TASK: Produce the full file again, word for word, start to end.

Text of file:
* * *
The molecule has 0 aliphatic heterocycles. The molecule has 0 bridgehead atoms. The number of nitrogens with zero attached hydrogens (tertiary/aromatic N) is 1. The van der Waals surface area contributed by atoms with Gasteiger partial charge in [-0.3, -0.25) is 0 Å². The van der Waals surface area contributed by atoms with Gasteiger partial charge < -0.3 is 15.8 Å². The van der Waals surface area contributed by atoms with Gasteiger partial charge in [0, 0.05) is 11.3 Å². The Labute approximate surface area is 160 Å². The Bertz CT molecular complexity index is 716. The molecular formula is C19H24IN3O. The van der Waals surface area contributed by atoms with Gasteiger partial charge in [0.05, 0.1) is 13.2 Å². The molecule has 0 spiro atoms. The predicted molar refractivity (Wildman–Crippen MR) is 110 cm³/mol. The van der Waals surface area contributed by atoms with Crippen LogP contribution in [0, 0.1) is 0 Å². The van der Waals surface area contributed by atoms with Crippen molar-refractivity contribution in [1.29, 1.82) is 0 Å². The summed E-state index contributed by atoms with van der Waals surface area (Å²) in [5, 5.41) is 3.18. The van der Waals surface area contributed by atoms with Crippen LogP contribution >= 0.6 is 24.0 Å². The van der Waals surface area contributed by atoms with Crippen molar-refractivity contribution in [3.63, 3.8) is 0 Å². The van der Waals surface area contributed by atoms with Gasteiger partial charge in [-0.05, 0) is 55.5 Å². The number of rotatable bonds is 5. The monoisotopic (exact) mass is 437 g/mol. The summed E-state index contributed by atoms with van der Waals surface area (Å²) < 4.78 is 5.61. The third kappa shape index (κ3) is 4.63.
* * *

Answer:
The molecule has 0 aliphatic heterocycles. The molecule has 0 bridgehead atoms. The number of nitrogens with zero attached hydrogens (tertiary/aromatic N) is 1. The van der Waals surface area contributed by atoms with Gasteiger partial charge in [-0.3, -0.25) is 0 Å². The van der Waals surface area contributed by atoms with Gasteiger partial charge < -0.3 is 15.8 Å². The van der Waals surface area contributed by atoms with Gasteiger partial charge in [0, 0.05) is 11.3 Å². The Labute approximate surface area is 160 Å². The Bertz CT molecular complexity index is 716. The molecular formula is C19H24IN3O. The van der Waals surface area contributed by atoms with Gasteiger partial charge in [0.05, 0.1) is 13.2 Å². The molecule has 0 spiro atoms. The predicted molar refractivity (Wildman–Crippen MR) is 110 cm³/mol. The van der Waals surface area contributed by atoms with Crippen LogP contribution in [0, 0.1) is 0 Å². The van der Waals surface area contributed by atoms with Crippen molar-refractivity contribution in [1.29, 1.82) is 0 Å². The summed E-state index contributed by atoms with van der Waals surface area (Å²) in [5, 5.41) is 3.18. The van der Waals surface area contributed by atoms with Crippen LogP contribution >= 0.6 is 24.0 Å². The van der Waals surface area contributed by atoms with Crippen molar-refractivity contribution in [3.63, 3.8) is 0 Å². The van der Waals surface area contributed by atoms with Gasteiger partial charge in [-0.05, 0) is 55.5 Å². The number of rotatable bonds is 5. The monoisotopic (exact) mass is 437 g/mol. The summed E-state index contributed by atoms with van der Waals surface area (Å²) < 4.78 is 5.61. The third kappa shape index (κ3) is 4.63.